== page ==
What are the most common types of cancer? The incidence of different cancers varies by country.
Cancer by the numbers
Let's take a look at the most common cancers in the United States. Most of these statistics were compiled in the American Cancer Society Facts & Figures annual report for 2012.
Skin cancer is divided into the non-melanoma and melanoma categories. Non-melanoma (basal cell and squamous cell skin cancer) is the more common form with over 2,000,000 cases expected to be diagnosed in the country in 2012. Most of these forms of cancer are curable. Melanoma, on the other hand, is the more serious type of skin cancer. It affects approximately five percent of people diagnosed with skin cancer, but is attributed to over 75 percent of all skin cancer deaths. In 2012, 76,250 new cases of melanoma were expected to be diagnosed.
During 2012, 226,160 new cases of lung cancer were expected to be diagnosed in the U.S. Lung cancer accounts for about 28 percent of all cancer deaths. An estimated 160,340 deaths were expected to occur from lung cancer in 2012. The 5-year survival rate for all stages of lung cancer combined is just 16 percent. However, for cases detected when the disease is still localized, that number is 53 percent. Cigarette smoking is the most important risk factor for lung cancer.
It's estimated that 1 in 6 men in the U.S. will be diagnosed with prostate cancer in their lifetime. It's the most commonly diagnosed cancer among men (excluding skin cancer) and the second most common cause of death. Approximately 241,740 new cases were diagnosed in 2012 with an estimated 28,170 men expected to die from the disease in the year. PSA screenings and digital rectal exams (DRE) can help for early detection.
According to the American Cancer Society, 226,870 new cases of invasive breast cancer were expected to occur during 2012 in the U.S. Excluding skin cancer, breast cancer is the most frequently diagnosed cancer among women. Breast cancer ranks second as a cause of cancer death in women (after lung cancer).
An estimated 103,170 new cases of colon and 40,290 cases of rectal cancer were expected to occur in 2012. Colorectal cancer doesn't discriminate -- it's the third most common cancer in both men and women. Colorectal cancer was expected to account for nine percent of all cancer deaths in 2012.
Kidney (renal) cancer
The American Cancer Society estimated 64,770 new cases of kidney (renal) cancer in 2012 with 13,570 deaths from this disease. Tobacco is a strong risk factor for kidney cancer, as well as obesity and hypertension.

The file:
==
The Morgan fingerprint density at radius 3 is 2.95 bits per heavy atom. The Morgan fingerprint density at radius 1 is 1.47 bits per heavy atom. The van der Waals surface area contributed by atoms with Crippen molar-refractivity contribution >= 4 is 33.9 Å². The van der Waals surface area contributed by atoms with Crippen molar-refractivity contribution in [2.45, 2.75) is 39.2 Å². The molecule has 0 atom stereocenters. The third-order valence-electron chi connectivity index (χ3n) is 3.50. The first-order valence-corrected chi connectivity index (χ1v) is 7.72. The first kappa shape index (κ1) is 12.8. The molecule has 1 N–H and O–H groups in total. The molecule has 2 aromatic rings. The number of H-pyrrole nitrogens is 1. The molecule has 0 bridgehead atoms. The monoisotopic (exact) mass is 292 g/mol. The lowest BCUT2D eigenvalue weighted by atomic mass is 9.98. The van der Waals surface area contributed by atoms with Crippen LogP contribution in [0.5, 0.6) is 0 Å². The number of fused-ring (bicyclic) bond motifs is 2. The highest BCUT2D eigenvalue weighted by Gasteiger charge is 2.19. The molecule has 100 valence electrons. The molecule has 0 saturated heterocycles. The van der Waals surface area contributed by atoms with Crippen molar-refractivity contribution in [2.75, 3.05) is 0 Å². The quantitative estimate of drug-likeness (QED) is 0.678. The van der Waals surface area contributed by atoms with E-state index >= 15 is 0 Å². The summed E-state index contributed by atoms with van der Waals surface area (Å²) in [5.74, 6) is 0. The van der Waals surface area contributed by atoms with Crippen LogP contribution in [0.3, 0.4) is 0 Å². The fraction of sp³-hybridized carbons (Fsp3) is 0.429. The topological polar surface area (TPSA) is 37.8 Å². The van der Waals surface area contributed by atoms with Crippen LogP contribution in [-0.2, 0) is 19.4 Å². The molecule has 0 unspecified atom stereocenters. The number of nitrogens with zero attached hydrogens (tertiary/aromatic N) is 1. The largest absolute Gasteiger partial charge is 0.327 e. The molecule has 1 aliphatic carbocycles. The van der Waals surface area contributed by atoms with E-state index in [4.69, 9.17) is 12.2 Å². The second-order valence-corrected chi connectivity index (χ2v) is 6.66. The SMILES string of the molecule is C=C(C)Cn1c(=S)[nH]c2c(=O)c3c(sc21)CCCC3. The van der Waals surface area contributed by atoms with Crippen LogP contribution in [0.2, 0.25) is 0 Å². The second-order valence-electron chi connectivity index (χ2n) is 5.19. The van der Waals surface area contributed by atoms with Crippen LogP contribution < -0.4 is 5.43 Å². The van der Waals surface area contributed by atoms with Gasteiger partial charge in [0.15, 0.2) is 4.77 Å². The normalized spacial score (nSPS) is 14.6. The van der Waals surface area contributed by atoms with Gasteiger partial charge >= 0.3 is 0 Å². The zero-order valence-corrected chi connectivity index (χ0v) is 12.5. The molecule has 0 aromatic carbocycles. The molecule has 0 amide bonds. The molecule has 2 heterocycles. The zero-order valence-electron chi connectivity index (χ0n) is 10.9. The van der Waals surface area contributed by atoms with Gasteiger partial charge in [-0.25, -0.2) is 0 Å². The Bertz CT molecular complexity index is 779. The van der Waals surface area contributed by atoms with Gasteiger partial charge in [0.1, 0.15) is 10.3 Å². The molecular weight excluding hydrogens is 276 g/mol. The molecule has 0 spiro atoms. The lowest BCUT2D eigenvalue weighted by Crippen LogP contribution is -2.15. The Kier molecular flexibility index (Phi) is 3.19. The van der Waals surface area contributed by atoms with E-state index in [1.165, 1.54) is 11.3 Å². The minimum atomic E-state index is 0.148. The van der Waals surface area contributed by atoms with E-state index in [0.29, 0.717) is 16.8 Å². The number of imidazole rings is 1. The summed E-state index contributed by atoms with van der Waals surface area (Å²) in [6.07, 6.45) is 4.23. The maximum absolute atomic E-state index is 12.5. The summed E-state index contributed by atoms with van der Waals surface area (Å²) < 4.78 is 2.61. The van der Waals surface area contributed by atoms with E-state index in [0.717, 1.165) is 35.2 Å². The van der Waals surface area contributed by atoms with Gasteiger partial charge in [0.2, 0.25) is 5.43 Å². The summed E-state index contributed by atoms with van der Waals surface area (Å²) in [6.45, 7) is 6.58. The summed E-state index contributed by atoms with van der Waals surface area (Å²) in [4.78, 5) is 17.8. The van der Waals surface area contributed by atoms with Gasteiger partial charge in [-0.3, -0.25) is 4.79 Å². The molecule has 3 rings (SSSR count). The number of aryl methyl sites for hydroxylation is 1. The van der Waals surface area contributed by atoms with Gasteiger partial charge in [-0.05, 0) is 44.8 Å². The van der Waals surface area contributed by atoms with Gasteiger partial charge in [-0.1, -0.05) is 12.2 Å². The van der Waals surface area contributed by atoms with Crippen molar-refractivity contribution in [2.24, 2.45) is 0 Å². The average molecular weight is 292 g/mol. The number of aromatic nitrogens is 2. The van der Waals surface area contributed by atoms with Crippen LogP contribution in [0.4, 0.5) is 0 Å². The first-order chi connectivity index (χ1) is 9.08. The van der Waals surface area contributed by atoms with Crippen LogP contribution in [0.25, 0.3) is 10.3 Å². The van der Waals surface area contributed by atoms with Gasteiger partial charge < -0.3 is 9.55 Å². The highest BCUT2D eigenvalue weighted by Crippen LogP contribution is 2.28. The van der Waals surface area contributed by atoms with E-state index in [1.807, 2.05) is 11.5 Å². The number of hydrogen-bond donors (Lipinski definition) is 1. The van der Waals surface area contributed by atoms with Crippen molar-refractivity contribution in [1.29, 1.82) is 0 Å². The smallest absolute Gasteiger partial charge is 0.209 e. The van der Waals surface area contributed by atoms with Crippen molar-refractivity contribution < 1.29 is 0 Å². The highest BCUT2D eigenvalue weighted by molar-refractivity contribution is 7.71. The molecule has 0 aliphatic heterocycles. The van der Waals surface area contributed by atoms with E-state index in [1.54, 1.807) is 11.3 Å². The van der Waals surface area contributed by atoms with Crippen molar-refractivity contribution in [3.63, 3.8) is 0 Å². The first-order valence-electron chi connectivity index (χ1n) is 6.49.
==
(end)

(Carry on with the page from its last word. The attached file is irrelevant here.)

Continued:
Blood in the urine is a common symptom of urinary bladder cancer. An estimated 73,510 new cases of this cancer were expect in 2012. With all stages of bladder cancer combined, the five-year relative survival rate is 80 percent. Surgery (alone or in conjunction with other treatments) is used in 90 percent of cases.
As you may know, one of the common symptoms of non-Hodgkin's lymphoma (NHL) is swollen lymph nodes. About 30 different kinds of NHL exist. It was estimated that 70,130 new cases of this type of cancer would be diagnosed in 2012.
Three out of four cases of thyroid cancer occur in women. Perhaps surprisingly, it is the fastest-increasing cancer in both men and women. A lump in the neck is the most common symptom of thyroid cancer. An estimated 56,460 new cases of thyroid cancer were expected in 2012 in the U.S., as well as 1,780 deaths from the disease.
Cancer of the uterine corpus usually occurs in the endometrium (uterus lining). Abnormal bleeding is often an early sign of this type of cancer. In 2012, the American Cancer Society estimated 47,130 new cases of uterine corpus cancer. Treatment can include surgery, radiation, chemotherapy and/or hormonal methods, depending on the stage of the cancer.
Other common cancers
Also called exocrine cancer, pancreatic cancer often develops without early symptoms. The survival rates for all stages combined are 25 percent for one year and 6 percent for five years. Approximately 43,920 new cases were expected in 2012 along with an estimated 37,390 deaths. Leukemia is also a fairly common cancer in the U.S. with an estimated 47,150 new cases in 2012.
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